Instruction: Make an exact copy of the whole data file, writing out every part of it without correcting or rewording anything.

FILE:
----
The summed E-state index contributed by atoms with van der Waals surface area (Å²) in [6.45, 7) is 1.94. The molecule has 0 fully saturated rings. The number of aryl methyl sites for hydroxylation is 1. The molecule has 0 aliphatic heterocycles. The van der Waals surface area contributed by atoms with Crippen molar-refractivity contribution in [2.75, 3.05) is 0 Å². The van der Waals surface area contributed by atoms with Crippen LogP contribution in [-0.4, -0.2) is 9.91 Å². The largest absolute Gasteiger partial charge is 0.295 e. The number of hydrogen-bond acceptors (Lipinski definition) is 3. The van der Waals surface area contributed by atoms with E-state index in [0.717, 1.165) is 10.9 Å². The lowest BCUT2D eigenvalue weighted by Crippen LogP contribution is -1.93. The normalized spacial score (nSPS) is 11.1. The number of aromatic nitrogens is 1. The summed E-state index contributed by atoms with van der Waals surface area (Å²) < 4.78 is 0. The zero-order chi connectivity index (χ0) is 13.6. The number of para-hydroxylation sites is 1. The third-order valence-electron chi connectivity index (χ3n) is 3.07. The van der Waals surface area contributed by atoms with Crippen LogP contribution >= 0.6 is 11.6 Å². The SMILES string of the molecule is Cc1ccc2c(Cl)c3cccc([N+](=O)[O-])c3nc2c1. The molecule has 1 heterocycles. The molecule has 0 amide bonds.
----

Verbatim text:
The summed E-state index contributed by atoms with van der Waals surface area (Å²) in [6.45, 7) is 1.94. The molecule has 0 fully saturated rings. The number of aryl methyl sites for hydroxylation is 1. The molecule has 0 aliphatic heterocycles. The van der Waals surface area contributed by atoms with Crippen molar-refractivity contribution in [2.75, 3.05) is 0 Å². The van der Waals surface area contributed by atoms with Crippen LogP contribution in [-0.4, -0.2) is 9.91 Å². The largest absolute Gasteiger partial charge is 0.295 e. The number of hydrogen-bond acceptors (Lipinski definition) is 3. The van der Waals surface area contributed by atoms with E-state index in [0.717, 1.165) is 10.9 Å². The lowest BCUT2D eigenvalue weighted by Crippen LogP contribution is -1.93. The normalized spacial score (nSPS) is 11.1. The number of aromatic nitrogens is 1. The summed E-state index contributed by atoms with van der Waals surface area (Å²) < 4.78 is 0. The zero-order chi connectivity index (χ0) is 13.6. The number of para-hydroxylation sites is 1. The third-order valence-electron chi connectivity index (χ3n) is 3.07. The van der Waals surface area contributed by atoms with Crippen LogP contribution >= 0.6 is 11.6 Å². The SMILES string of the molecule is Cc1ccc2c(Cl)c3cccc([N+](=O)[O-])c3nc2c1. The molecule has 1 heterocycles. The molecule has 0 amide bonds.